• More snow was deposited on the avalanche tracks when applying the detrainment approach, which caused avalanches to stop on steep slopes in several cases (ID-II, ID-III, ID-VI, ID-VII).

Furthermore, three characteristic deposition patterns could be distinguished for calculations with the detrainment approach:

  • Avalanche runout distances and areas were considerably overestimated in two cases (ID-I, ID-V). For avalanche ID-I at Junkerboden the very small release volume (V 0 = 318 m3) might serve as an explanation. Runouts of small avalanches tend to be overestimated when using the standard VS model (Maggioni and others, 2012). However, the very small release volume can only partly explain the difference, because the avalanche near Monstein (ID-V) had the largest release volume of the documented cases (Table 1). In the Monstein case study, we had no direct measurements of the release zone dimensions (we used photographs), and therefore we might have overestimated the release zone volume. We subsequently reduced the release zone volume and obtained the correct runout distance. This result highlights the problem of selecting the release zone dimensions correctly.

  • The calculation result of the avalanche at Hagenberg (IDVI) was unique: the detrainment approach underestimated the runout distance. This simulation result is different from that for the other avalanches, which provided reasonable approximations to the observed runout distances. The avalanche released during cold weather conditions with dry, cohesionless snow flowing around the trees and therefore reaching the road. The under-prediction can be attributed to the lack of jamming of snow granules between tree stands. Therefore, we specifically simulated this avalanche assuming α ≠ 0, accounting for the fluidization of the flow, and obtained better results (Section 4.3).

  • Simulations of the other four avalanches (ID-II, ID-III, IDIV, ID-VII) produced reasonable deposition patterns (the friction approach greatly overestimated the runout distances and areas). In all of these case studies, wedge-shaped depositions were observed behind the vegetation (Table 4). Jammed snow mass behind tree groups appears to be the dominant stopping mechanism in all of these cases. An interesting feature of the deposition structure observed in the field campaign of avalanche ID-III could be simulated: the main depositions are concentrated on both sides of the primary flow channel, with almost no snow in the channel itself, which resembles the observations (Fig. 2). The main avalanche channel was unforested and mass was stopped at the forest edges.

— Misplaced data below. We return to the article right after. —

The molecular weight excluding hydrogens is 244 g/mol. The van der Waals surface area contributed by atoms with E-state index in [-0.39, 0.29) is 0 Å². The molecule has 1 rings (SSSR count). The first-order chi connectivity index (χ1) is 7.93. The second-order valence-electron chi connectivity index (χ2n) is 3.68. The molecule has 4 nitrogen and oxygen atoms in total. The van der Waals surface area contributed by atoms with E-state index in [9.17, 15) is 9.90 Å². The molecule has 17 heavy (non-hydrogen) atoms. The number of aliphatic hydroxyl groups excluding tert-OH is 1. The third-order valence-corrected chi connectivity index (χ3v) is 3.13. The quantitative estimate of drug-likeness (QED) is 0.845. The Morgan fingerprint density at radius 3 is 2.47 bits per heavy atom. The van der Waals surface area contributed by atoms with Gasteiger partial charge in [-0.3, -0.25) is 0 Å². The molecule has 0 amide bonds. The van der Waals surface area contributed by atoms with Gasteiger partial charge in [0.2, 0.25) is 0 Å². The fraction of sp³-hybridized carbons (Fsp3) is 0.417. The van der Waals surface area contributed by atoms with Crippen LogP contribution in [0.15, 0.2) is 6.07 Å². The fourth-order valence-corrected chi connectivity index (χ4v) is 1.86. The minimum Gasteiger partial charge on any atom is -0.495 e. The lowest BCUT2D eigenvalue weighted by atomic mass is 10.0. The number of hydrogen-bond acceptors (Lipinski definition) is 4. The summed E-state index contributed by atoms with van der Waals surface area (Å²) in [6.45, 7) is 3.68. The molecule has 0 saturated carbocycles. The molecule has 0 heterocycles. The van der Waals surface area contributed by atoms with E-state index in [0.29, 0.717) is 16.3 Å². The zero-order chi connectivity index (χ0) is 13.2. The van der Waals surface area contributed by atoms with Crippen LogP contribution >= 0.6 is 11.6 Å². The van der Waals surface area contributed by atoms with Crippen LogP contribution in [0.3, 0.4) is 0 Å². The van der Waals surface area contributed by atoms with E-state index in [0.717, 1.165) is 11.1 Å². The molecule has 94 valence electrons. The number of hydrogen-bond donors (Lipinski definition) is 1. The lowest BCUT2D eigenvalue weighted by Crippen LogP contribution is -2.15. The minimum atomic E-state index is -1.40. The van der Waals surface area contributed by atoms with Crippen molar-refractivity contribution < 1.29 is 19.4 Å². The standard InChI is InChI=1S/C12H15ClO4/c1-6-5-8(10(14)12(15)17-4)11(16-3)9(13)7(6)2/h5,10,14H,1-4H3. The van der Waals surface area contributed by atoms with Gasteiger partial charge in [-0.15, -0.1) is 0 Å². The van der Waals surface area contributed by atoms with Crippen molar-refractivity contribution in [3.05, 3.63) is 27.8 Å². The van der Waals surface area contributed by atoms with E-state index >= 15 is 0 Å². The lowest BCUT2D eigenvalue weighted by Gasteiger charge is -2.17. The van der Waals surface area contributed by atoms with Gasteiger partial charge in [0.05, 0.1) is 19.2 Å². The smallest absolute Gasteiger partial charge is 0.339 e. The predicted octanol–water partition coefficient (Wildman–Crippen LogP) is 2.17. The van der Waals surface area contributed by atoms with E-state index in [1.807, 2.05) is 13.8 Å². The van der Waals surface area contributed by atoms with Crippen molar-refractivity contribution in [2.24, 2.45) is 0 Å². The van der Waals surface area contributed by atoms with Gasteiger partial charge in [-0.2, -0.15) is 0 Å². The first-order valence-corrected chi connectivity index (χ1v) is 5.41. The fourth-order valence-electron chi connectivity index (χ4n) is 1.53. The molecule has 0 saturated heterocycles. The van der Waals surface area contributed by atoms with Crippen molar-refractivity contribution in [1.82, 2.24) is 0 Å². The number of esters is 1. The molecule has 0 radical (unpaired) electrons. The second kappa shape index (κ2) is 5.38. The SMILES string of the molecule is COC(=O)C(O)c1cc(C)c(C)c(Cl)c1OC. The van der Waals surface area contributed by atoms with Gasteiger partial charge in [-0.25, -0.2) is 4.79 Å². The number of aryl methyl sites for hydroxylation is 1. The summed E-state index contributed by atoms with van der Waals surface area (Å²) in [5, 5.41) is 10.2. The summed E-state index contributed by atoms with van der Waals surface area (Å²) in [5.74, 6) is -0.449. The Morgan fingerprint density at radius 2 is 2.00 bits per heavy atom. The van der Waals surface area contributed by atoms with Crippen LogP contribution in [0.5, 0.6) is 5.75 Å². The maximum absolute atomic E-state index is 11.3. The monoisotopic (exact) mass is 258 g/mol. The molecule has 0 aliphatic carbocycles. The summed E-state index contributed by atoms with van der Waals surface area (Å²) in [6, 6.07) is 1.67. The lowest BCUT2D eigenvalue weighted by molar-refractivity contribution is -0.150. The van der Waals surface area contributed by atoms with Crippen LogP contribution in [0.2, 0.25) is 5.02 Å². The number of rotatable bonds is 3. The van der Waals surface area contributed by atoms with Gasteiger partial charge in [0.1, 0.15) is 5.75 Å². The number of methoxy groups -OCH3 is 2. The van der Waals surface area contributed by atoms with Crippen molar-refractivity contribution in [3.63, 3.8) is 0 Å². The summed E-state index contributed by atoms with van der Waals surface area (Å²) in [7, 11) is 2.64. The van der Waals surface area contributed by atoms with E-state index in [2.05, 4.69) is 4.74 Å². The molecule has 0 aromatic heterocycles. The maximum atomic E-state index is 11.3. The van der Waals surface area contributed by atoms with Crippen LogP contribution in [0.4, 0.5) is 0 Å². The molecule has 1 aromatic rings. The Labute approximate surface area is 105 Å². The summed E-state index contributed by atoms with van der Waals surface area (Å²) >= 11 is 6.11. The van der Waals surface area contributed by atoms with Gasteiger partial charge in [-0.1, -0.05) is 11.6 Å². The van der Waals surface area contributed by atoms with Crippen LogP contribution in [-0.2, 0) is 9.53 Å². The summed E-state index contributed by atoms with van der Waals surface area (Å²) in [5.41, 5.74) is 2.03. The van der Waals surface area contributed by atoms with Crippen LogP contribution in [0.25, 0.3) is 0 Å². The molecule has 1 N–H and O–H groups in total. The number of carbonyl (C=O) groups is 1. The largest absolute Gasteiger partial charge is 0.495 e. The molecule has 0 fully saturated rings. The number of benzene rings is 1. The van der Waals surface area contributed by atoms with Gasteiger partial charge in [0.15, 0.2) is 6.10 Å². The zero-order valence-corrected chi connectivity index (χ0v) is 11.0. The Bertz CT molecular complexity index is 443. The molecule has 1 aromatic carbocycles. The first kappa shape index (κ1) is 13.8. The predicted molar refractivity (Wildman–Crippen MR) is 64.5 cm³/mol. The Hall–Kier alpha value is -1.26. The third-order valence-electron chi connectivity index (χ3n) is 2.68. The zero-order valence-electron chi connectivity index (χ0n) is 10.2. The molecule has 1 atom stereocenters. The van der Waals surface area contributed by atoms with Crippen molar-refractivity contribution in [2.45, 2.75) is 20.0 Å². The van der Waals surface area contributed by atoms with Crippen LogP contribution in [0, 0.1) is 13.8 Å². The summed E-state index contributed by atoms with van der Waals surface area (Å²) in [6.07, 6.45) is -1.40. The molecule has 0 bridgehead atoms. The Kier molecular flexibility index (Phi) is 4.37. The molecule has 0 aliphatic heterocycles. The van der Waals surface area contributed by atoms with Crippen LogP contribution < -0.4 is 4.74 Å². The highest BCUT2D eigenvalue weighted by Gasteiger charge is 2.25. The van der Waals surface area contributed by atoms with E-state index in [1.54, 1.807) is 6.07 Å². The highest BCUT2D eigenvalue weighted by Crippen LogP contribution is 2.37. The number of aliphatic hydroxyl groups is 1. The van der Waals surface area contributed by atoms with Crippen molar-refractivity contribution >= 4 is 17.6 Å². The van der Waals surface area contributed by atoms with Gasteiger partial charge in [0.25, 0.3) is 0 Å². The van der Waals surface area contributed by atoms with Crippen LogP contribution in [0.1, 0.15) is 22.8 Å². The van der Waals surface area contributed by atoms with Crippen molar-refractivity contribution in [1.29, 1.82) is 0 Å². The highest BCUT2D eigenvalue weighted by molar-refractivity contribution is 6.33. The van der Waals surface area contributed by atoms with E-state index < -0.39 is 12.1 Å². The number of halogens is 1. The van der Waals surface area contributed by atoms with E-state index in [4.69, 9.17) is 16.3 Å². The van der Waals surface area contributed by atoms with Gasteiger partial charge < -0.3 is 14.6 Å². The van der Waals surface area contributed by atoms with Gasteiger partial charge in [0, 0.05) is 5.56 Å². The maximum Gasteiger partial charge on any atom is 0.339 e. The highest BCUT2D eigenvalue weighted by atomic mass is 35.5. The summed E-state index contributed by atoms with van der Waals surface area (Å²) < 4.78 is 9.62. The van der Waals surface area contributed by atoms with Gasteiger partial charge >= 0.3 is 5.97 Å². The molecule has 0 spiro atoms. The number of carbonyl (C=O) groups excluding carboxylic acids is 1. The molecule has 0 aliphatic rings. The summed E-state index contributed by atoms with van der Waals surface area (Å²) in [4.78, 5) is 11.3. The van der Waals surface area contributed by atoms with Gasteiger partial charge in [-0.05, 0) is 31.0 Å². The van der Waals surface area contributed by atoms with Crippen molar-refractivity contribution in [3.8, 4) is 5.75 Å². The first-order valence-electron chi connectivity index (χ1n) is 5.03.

Table 4. Calculated avalanche characteristics of the seven case studies: mean velocity, mean flow height, detrained volume and mean deposition height, h d. Possible range of deposition widths, d, calculated according to Eqns (1) and (2). From the observations we found the wedge height, h w, to be approximately three times as high as the flow depths. The stem densities are taken from observations; however, we assume tree-stand clusters consisting of three trees. Note the calculated widths, d, are in the range of observed widths. The photographs show typical deposition structures of the six avalanches documented in winter 2011/12

4.3. Simulations with α ≠ 0

We simulated case study ID-VI (Hagenberg) accounting for particle velocity fluctuations (α ≠ 0). The advantage of this model extension is the simplified selection of the friction parameters. They are initially constant over the whole avalanche path and change according to the generation and decay of the energy associated with particle velocity fluctuations. Therefore, defining different pairs of μ and ξ values for different terrain features, altitude levels and return periods is unnecessary. The flow parameters should only account for snow characteristics, and not depend on avalanche size or altitude levels.

For μ 0 we chose a value of 0.55. This value can be approximated as the tangent of the angle of repose of avalanche deposits (measurable at the sides and front of avalanche depositions; Platzer and others, 2007). In addition this value corresponds to the steepest slope angle at which snow avalanche deposits are found. It matches the tangent of 29˚, the approximate minimum angle which allows slab avalanches to release (McClung and Schaerer, 2006). The value also corresponds to the initial Coulomb friction values measured when a fracture slab begins to release before fragmentation (Van Herwijnen and Heierli, 2009). The value of was set constant to 500 m s−2 (Voellmy, 1955). Therefore it is between 300 and 700 m s−2, the possible range calculated by Bartelt and others (2012a), who ascertained this value using measured velocities at the avalanche tail when R = 0.

Fig. 13. Comparison of the modeling results of the avalanche at Hagenberg (ID-VI). The results of the friction approach are shown in the first column (a1, a2); the detrainment approach with VS (α = 0) in the second column (b1, b2). The detrainment approach with α ≠ 0 is shown in the third column (c1, c2). The deposition heights are presented in the upper row; the maximum velocities are presented in the lower row. Note the similar shape of the deposition areas calculated with the detrainment approach. The real avalanche reached the road and covered it with several meters of snow, but did not flow further into the forest below.

We determined the activation energy, R 0 (kPa), by summing the mean normal stress, N, and cohesion, c: